Lost in the latest news cycle of Trumpian outrages and insanity was a move by House and Senate Republicans last week to block any inquiries into Donald Trump and his gang’s web of ties to Russia. This despite the fact that the candidate’s financial entanglements and Putinite sympathies could negatively impact foreign policy and national security should he become president. So are these the people we’re supposed to count on to keep a President Donald Trump from blowing up the world?
When they’re not tripping over their own tongues deciding whether Trump is or is not a good role model, Republicans keep insisting that if voters keep them in charge of both houses of Congress, they will rein in their preferred commander in chief. Indeed, the prerogatives of the first branch of government, the legislative, were designed to keep a president’s power in check (or to obstruct him to the point of absurdity, in the case of Barack Obama.)
But these Republicans, who back Trump no matter how outrageous or temperamental or seemingly unstable he becomes, cannot possibly be counted on to stand in his way if he wins in November.
Which of the lot should we trust to stop a President Trump—Secretary of State John Bolton or Defense Secretary Michael Flynn—from pursuing his more excessive desires: whether weakening our bond with NATO or recognizing Putin’s annexation of Crimea? The same Republicans who are preventing Democrats from holding a single hearing on Trump’s Russia ties?
Who in the GOP would complain if Trump federalizes “stop and frisk” or encourages its proliferation in states using the power of the Justice Department purse? Who would step forward if the White House sends a bill to the House and Senate repealing decades of jurisprudence to allow reporters to be sued over stories the Trump family doesn’t like? Will the Hill rise up to demand that Attorney General Chris Christie or FBI director Rudy Giuliani stand down?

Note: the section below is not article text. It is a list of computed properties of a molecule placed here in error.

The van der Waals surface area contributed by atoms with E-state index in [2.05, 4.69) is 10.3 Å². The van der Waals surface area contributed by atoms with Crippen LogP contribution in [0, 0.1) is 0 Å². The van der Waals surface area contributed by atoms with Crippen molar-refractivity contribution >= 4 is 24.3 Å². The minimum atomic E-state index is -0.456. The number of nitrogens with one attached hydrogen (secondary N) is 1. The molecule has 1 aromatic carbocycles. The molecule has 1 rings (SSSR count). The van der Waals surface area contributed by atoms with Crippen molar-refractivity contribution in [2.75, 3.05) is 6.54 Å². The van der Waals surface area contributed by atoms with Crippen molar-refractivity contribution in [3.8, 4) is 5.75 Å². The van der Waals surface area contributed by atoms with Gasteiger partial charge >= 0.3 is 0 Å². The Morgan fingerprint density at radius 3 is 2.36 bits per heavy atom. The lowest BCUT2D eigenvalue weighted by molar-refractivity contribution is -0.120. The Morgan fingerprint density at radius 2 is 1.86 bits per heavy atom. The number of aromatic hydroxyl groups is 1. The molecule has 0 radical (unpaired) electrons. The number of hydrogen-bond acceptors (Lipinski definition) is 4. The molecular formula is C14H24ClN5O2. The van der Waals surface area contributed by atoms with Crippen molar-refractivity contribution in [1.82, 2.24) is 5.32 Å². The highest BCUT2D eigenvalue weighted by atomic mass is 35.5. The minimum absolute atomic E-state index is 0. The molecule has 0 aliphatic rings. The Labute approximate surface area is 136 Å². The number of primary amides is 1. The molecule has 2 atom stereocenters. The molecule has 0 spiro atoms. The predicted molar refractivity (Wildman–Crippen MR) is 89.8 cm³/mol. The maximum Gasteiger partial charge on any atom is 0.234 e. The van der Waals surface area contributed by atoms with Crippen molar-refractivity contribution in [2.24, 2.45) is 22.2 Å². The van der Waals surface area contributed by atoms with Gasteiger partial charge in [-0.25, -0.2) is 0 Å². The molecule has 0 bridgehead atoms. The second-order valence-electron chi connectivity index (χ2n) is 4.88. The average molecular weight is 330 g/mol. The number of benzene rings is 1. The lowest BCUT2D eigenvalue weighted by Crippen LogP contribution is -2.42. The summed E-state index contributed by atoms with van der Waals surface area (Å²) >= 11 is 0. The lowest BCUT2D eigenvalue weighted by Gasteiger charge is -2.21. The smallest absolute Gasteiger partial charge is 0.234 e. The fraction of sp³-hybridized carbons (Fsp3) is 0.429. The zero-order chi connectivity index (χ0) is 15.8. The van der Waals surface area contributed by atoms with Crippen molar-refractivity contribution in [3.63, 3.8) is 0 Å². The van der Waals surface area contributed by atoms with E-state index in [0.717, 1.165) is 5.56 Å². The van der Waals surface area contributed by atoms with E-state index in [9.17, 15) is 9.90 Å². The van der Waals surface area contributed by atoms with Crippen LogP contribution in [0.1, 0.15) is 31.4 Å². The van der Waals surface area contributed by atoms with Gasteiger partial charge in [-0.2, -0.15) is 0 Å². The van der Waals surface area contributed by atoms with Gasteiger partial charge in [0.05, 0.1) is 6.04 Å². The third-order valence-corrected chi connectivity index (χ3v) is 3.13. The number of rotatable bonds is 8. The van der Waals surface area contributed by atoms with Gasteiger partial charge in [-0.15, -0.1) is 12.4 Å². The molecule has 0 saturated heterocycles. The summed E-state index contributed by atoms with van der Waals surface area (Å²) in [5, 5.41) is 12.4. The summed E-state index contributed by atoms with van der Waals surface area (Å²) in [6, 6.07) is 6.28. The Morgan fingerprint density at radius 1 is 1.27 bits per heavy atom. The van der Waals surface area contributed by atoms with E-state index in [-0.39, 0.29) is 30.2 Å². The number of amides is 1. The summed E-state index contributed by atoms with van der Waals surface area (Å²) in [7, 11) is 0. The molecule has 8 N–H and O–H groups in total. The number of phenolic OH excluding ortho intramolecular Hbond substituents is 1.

What stalwart Republican would stop Trump from profiteering for his businesses from the White House the way he’s gamed his companies and the tax code for decades, or prevent him from letting his adult children milk their father’s position to benefit his supposed “blind trust”? Who would hold committee hearings or empanel a select committee if Trump solicited donations to his personal piggy bank from a foundation from his Russian pals or other foreign entities eager to make a buck off of President Donald J. Trump, Inc.? Is Trey Gowdy going to take a break from re-investigating Hillary Clinton’s emails to get on the case?
Do we put our faith in Speaker Paul Ryan, who, despite calling Trump’s attack on Judge Gonzalo Curiel full-on racist, continues to dutifully support him for president, to the point of personal humiliation? Would he refuse to bring Trump’s Muslim ban legislation to the House floor for a vote? Would John McCain, whose heroism was trashed by Trump and who can barely spit out the candidate’s name on the campaign trail but has dutifully lined up behind him anyway, be the champion of the American values his president would butcher in favor of the Putinite cult of personality he craves? Would McCain speak out if, say, President Trump sicked the IRS on Judge Curiel, or on New York Attorney General Eric Schneiderman, to intimidate their investigations away? What about if President Trump re-implemented Dick Cheney’s torture program? Would the Senator break his silence then?